A former soldier who was arrested for rape after his victim covertly recorded conversations with him years after the assaults took place has been jailed.
John Johnstone, 50, of Sleaford, had no clue that the woman was using her phone to tape him when he admitted having sex with her ‘numerous times’.
The High Court in Edinburgh heard how Johnstone – who completed two tours of duty in Bosnia with the Royal Corps of Signals – apologised to the woman during a conversation between the pair.
The ex-prison officer then admitted he had sex with her during a second covertly recorded chat.
Johnstone was convicted of abusing and raping the girl when she was aged between two and 11 at houses and a park in Scotland between 1980 and 1990 and placed on the Sex Offenders Register.
He had spent his trial last month claiming he was innocent of all charges. Following conviction, Johnstone was remanded in custody and sentence was deferred for reports into the retired squaddie’s character.
On Tuesday, April 25, judge Michael O’Grady QC heard that Johnstone had suffered psychological trauma as a consequence of serving in Bosnia and working in the prison service. But judge O’Grady told Johnstone that he had no other option but to send him to prison for nine years.
Passing sentence, judge O’Grady said: “The depravity, wickedness and dreadful breach of trust which this charge represents are all too clear.
“So too is the damage you have done to a child and the woman she has become.
“You will understand that only a significant sentence of imprisonment can reflect the gravity of your crime. It will be one of nine years.”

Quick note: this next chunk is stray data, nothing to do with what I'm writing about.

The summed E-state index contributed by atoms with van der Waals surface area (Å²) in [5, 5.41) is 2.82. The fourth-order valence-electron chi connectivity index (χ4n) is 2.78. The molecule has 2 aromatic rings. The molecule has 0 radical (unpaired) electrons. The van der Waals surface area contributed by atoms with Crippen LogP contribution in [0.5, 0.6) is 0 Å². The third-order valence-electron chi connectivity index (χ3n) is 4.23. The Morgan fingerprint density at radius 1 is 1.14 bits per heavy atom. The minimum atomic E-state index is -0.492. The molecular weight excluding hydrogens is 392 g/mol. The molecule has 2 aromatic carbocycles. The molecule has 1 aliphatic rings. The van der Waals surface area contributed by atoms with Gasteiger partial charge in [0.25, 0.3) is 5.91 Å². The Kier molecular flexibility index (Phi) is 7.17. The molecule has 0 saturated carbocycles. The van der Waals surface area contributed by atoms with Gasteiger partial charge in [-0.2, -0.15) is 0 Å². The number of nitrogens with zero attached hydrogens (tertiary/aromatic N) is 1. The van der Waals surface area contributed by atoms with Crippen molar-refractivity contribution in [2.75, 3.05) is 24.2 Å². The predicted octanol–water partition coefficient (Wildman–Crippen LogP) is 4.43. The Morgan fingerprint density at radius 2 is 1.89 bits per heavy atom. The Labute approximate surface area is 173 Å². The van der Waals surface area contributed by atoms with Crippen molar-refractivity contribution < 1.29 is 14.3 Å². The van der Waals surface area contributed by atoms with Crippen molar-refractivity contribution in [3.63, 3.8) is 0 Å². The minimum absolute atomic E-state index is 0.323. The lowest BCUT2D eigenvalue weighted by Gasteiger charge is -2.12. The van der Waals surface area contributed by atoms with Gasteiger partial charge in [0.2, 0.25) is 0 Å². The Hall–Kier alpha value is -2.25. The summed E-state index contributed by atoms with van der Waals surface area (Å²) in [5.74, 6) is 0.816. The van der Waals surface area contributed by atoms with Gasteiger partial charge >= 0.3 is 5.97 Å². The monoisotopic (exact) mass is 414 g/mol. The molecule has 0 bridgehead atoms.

During the catalogue of abuse he molested the child, exposed himself and got her to carry out sex acts on him, the court was told.
The victim, now in her 30s, told the court that at times he had her by the hair and became more aggressive to her as time went on.
She added: “As I got older he stopped being sort of nice to me.”
She said she had cried out when he first raped her. She said she was ‘pretty much pinned down by the weight of him’.
Prosecution lawyer Mark McGuire asked her if as time went on she started to get a sense of whether what was happening to her was wrong. She replied: “Absolutely.”
She said she had told Johnstone that she had begun to realise it was wrong. “He said it wasn’t wrong because people love each other,” she said.
She said the abuse had begun on visits to Johnstone’s former home in Scotland and she recalled him standing in the doorway of his bedroom and he offered her pennies from a piggy bank for a kiss.
The woman said the abuse that she suffered ended when Johnstone left to join the Army.
She said that as a child she had spoken to adults about what happened but did not get ‘a sympathetic response’.
But in 2015 she had gone to a house where Johnstone was visiting and made a recording of an initial conversation with her abuser with her phone in her back pocket, which he was unaware of.
She said: “I really just wanted to listen to it and absorb it.”
During the recording, which was played to the jury, Johnstone said: “I was so wrong and I know I was wrong. That’s why I left.”
He told her he had dreaded the conversation coming up and was ashamed. During the second conversation she said she had asked him to say what it was he had done to her. She said: “He did actually say he had sexual intercourse with me on numerous occasions.”
Mr McGuire asked the woman whether she had made the recordings to obtain evidence or to help seek closure. She replied: “Closure.”
But she had also later ‘poured out everything that had gone on’ to a family doctor who convinced her to report it to the authorities.
Defence counsel Derick Nelson asked Johnstone what he was referring to when he had said sorry in the recordings.
He said: “I kissed her inappropriately when I was about 18.”
He said: “I kissed her twice. The second time I stopped I was so disgusted with myself.” He said there was no truth in it when he later said he had sex with her.
At the sentencing, Mr Nelson said his client had suffered psychological trauma during his time in the Army and the prison service.
He added: “He served in Army Signals and completed two tours of duty in Bosnia. He was left traumatised by what he had seen there. There were times when one day he would drive past a village only for it not to be there when he drove past the location the following day.”